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Painful LF 1st MTPJ arthritis - help needed

Discussion in 'General Issues and Discussion Forum' started by ajs604, May 28, 2010.

  1. ajs604

    ajs604 Active Member

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    I have a question I am a recent graduate and work as a sole practitioner so just want to clarify something. I had a patient today referred to be by their GP for arthritis in their 1st MTPJ. On examination there was limited dorsi and plantarflexion of the 1st ray. The patient reports pain of approx 18mth duration and on a scale of 1-10 announces the pain as a 3 so not too bad. I have orderd a pair of off-the-shelf orthotics as not currently doing custom ones - was thinking a 1st ray cut out and maybe some correction as the patient pronates considerably on their left foot.

    Any suggestions would be appreciated.

    Many thanks
  2. Jeff Root

    Jeff Root Well-Known Member

    Why do they pronate more on their left foot? Hallux limitus (functional or structural in this case?) or hallux rigidus can be the cause or the result of stj pronation. You should ideally not only treat their symptoms (just putting the patient in an otc device might do this) but you should make a diagnosis and attempt to treat the cause of their symptoms. Do you believe you have done an adequate workup on this patient? If so, you should probably be able to identify the cause of their excessive pronation.

    A 1st ray cutout, a reverse Morton's extension and a number of other orthotic modifications might be in order, but they should be based on something more than the limited information you have provided us.

  3. Jeff Root

    Jeff Root Well-Known Member

    I should have said, why do they only have symptoms on their left foot. Do they pronate more on their left foot? I got ahead of myself in my posting above!
  4. RobinP

    RobinP Well-Known Member


    Can I suggest you read this thread.


    It is a good way of getting your thinking straight and for everyone on the arena to have a more clear picture of the case you are presenting. This will ensure you get maximium /applicable feedback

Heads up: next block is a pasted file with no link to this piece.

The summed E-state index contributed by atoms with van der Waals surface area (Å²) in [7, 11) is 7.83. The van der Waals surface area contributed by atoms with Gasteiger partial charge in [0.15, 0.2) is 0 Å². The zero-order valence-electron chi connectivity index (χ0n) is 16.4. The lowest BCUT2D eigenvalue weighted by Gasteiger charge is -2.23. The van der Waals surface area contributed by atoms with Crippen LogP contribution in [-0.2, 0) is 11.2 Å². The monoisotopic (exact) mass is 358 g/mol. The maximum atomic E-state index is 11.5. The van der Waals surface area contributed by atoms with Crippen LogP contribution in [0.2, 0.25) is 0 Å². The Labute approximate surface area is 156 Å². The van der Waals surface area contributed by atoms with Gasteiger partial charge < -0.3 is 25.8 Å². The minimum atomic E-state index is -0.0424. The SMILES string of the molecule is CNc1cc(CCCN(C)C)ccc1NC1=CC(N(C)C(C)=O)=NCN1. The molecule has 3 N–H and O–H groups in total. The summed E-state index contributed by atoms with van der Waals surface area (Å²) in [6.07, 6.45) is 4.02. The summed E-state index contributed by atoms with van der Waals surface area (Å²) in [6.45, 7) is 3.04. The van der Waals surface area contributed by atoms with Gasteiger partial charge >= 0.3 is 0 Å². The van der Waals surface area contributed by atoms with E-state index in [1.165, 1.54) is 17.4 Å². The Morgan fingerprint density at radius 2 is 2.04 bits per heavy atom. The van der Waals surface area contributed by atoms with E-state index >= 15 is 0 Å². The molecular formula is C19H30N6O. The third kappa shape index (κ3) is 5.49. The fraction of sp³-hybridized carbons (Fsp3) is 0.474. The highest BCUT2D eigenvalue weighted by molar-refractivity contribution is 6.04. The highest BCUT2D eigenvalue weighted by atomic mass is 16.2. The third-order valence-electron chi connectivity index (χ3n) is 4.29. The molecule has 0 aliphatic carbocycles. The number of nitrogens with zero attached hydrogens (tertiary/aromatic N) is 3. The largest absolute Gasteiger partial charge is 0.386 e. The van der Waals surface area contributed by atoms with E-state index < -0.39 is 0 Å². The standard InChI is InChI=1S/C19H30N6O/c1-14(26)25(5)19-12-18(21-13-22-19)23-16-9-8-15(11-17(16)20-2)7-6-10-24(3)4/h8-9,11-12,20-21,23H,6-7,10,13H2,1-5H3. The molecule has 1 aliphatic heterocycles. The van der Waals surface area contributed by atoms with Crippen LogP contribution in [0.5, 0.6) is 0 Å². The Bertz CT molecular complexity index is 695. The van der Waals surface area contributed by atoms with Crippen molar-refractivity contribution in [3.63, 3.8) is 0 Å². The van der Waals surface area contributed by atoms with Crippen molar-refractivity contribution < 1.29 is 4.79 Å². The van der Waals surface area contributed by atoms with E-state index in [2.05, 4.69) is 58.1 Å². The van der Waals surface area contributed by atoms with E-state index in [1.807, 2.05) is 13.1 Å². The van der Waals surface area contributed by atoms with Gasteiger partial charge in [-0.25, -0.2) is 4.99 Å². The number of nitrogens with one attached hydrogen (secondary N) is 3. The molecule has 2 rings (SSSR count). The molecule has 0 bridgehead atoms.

As Jeff said, you need to make some type of diagnosis. You need to be able to justify your usage of the prescription you mention by relating it to a diagnosis. I find it easiest to consider all the differential diagnoses and discard according to my findings. Thus, creating a treatment plan becomes more logical.

    Look forward to trying to help out. Good luck

  5. Footoomsh

    Footoomsh Active Member

    I was wondering how old your patient is and what activities etc they participate in? Is the ROM very small and painful in OKC? This may change the most appropriate course of action.
    All the best.
  6. David Smith

    David Smith Well-Known Member



    Back to your clinical problem- The important stuff Jeff et al have said not withstanding then; If the 1st MPJ is restricted because of oseous lipping or some other arthrosis then a shoe with a rocker sole is very useful to reduce moments about the 1st mpj and reduce the functional RoM required for the hallux.

    Cheers Dave Smith
  7. Alex Adam

    Alex Adam Active Member

    Asymetric pronation is often a result from compensatory mechanisms due to proprioceptive response to Leg Length or scoliosis. In the former case the hip that is high, in this case the left, will see an increased pronation of the foot to allow the lowering of the talus and we would note an increase of supination through to mid stance on the other. If you measure the LLD and they are the same then suspect a thorasic/lumber scoliosis.
    If it is a scoliosis be aware that the device should not fully control the foot, this would remove the compensatory motion needed for scoliosis. If you over control you are likely to 'shunt' the problem into the spine.
    Shunting reflex is a term used in the treatment of CP patients.

    You could also check for nerve entrapment of the first digital nerve as it passes the medial sesmoid.

    Remember 'Arthritis' is an over inflamatory response to normal wear and tear. Identify the mechanism and this will allow you to formulate a sound treatment regime.

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